3 reasons to not overpay a mortgage

Paul Summers reveals why he’s chosen to stop tackling his biggest debt.

The content of this article was relevant at the time of publishing. Circumstances change continuously and caution should therefore be exercised when relying upon any content contained within this article.

When investing, your capital is at risk. The value of your investments can go down as well as up and you may get back less than you put in.

Read More

The content of this article is provided for information purposes only and is not intended to be, nor does it constitute, any form of personal advice. Investments in a currency other than sterling are exposed to currency exchange risk. Currency exchange rates are constantly changing, which may affect the value of the investment in sterling terms. You could lose money in sterling even if the stock price rises in the currency of origin. Stocks listed on overseas exchanges may be subject to additional dealing and exchange rate charges, and may have other tax implications, and may not provide the same, or any, regulatory protection as in the UK.

You’re reading a free article with opinions that may differ from The Motley Fool’s Premium Investing Services. Become a Motley Fool member today to get instant access to our top analyst recommendations, in-depth research, investing resources, and more. Learn More.

A mortgage is the biggest financial commitment many of us will ever take on. As such, it can make a lot of sense to pay off this debt as quickly as possible. Indeed, that’s why I’ve been trying to make overpayments to my own loan over the last few years.

Last month, however, I decided to stop doing so for three reasons.

Low rates    

First, a bit of context. In the last month, I switched to another fixed deal at a lower rate that I was previously paying. Much my father’s indignation (he grappled with double-digit percentages back in the 1990s), my new rate is a little under 2%. 

The fact that I’m now paying less than half the rate of interest I was before means there’s a bit of cash leftover. “So why not carry on making overpayments“, you might be wondering?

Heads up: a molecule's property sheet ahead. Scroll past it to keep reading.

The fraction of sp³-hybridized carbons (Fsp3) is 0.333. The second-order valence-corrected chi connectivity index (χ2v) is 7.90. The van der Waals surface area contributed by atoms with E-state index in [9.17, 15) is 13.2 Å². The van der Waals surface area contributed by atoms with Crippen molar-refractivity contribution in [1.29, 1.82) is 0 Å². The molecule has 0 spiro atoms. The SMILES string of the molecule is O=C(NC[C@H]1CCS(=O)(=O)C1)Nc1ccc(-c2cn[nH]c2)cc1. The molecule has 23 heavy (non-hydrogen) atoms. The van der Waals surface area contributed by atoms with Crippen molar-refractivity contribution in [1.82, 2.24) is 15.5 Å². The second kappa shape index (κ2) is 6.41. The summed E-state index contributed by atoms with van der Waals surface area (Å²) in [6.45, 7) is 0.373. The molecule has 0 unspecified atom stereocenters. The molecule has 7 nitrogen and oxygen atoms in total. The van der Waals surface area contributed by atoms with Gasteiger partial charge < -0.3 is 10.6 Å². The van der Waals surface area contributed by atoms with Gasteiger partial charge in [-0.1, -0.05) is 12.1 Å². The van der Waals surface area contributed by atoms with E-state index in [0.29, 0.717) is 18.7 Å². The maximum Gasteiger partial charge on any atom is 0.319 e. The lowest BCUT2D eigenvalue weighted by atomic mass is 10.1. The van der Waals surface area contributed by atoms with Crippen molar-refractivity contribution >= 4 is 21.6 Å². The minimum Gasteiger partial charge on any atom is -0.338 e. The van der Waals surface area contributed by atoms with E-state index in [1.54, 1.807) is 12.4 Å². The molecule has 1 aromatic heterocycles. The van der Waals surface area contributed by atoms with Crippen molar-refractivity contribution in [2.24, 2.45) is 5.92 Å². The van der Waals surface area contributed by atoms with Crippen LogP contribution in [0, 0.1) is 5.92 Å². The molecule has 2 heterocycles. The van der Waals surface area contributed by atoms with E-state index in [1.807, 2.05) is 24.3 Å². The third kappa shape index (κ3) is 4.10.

One reason relates to the product itself. Unsurprisingly, there are limits to how much a lender will let you pay off within a certain time frame. Go over this limit and you’ll be penalised. With repayments now less than they would have been had I not tackled the mortgage head-on in the past, this was a potential issue for me. It may be a risk for you too.

A second reason relates to the benefits that come from moving this extra cash into my Self-Invested Personal Pension (SIPP).

As I’ve mentioned before, SIPPs are a very attractive option for most long-term investors. In addition to letting you shield any investment profits from the taxman, having a SIPP means you’ll also receive tax relief from the government on any money you pay in. 

In practice, this means that someone with, say, £100 left in surplus cash every month will get an additional 25% on that amount if they put it in their SIPP, assuming they pay the basic rate tax. So, they’d have £125 rather than £100 to put to work.

My third reason follows on from the second. Right now, the yield generated by a simple exchange-traded fund that tracks the FTSE 100 is higher than the interest being charged on my mortgage debt (although, clearly, rates might rise in the future). As such, I stand a chance of generating more wealth over the long term by investing the spare cash, reinvesting the income I receive in my SIPP and allowing compounding to work its magic. 

A word of caution